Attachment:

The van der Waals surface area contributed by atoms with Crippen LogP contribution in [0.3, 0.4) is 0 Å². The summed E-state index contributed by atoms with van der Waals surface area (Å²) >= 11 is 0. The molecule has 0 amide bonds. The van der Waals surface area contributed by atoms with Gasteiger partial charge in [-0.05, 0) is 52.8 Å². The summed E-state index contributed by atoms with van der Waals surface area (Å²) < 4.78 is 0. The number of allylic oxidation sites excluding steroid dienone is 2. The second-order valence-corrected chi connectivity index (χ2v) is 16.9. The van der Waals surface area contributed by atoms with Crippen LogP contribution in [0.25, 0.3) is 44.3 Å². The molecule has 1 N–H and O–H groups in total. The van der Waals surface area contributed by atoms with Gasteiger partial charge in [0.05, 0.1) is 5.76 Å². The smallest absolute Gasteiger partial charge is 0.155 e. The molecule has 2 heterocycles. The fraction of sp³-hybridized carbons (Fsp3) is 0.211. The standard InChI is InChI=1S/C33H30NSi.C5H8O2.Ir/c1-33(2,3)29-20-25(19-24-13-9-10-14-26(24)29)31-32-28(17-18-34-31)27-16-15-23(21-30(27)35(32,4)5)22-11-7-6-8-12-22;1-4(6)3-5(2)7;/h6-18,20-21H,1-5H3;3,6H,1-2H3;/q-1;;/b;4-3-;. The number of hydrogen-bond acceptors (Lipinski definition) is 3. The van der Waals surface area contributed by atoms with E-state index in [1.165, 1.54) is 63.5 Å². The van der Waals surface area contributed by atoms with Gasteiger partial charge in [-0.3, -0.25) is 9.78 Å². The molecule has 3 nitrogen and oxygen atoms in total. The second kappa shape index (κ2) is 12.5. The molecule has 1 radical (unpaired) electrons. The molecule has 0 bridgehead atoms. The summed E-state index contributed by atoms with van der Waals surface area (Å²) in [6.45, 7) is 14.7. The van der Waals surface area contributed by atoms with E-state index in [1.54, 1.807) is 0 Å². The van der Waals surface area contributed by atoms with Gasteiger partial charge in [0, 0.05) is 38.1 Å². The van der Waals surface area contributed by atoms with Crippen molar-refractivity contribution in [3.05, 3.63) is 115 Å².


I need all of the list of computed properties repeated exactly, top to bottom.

The van der Waals surface area contributed by atoms with Crippen LogP contribution in [0.3, 0.4) is 0 Å². The summed E-state index contributed by atoms with van der Waals surface area (Å²) >= 11 is 0. The molecule has 0 amide bonds. The van der Waals surface area contributed by atoms with Gasteiger partial charge in [-0.05, 0) is 52.8 Å². The summed E-state index contributed by atoms with van der Waals surface area (Å²) < 4.78 is 0. The number of allylic oxidation sites excluding steroid dienone is 2. The second-order valence-corrected chi connectivity index (χ2v) is 16.9. The van der Waals surface area contributed by atoms with Crippen LogP contribution in [0.25, 0.3) is 44.3 Å². The molecule has 1 N–H and O–H groups in total. The van der Waals surface area contributed by atoms with Gasteiger partial charge in [0.05, 0.1) is 5.76 Å². The smallest absolute Gasteiger partial charge is 0.155 e. The molecule has 2 heterocycles. The fraction of sp³-hybridized carbons (Fsp3) is 0.211. The standard InChI is InChI=1S/C33H30NSi.C5H8O2.Ir/c1-33(2,3)29-20-25(19-24-13-9-10-14-26(24)29)31-32-28(17-18-34-31)27-16-15-23(21-30(27)35(32,4)5)22-11-7-6-8-12-22;1-4(6)3-5(2)7;/h6-18,20-21H,1-5H3;3,6H,1-2H3;/q-1;;/b;4-3-;. The number of hydrogen-bond acceptors (Lipinski definition) is 3. The van der Waals surface area contributed by atoms with E-state index in [1.165, 1.54) is 63.5 Å². The van der Waals surface area contributed by atoms with Gasteiger partial charge in [-0.3, -0.25) is 9.78 Å². The molecule has 3 nitrogen and oxygen atoms in total. The second kappa shape index (κ2) is 12.5. The molecule has 1 radical (unpaired) electrons. The molecule has 0 bridgehead atoms. The summed E-state index contributed by atoms with van der Waals surface area (Å²) in [6.45, 7) is 14.7. The van der Waals surface area contributed by atoms with E-state index in [1.54, 1.807) is 0 Å². The van der Waals surface area contributed by atoms with Gasteiger partial charge in [0, 0.05) is 38.1 Å². The van der Waals surface area contributed by atoms with Crippen molar-refractivity contribution in [3.05, 3.63) is 115 Å².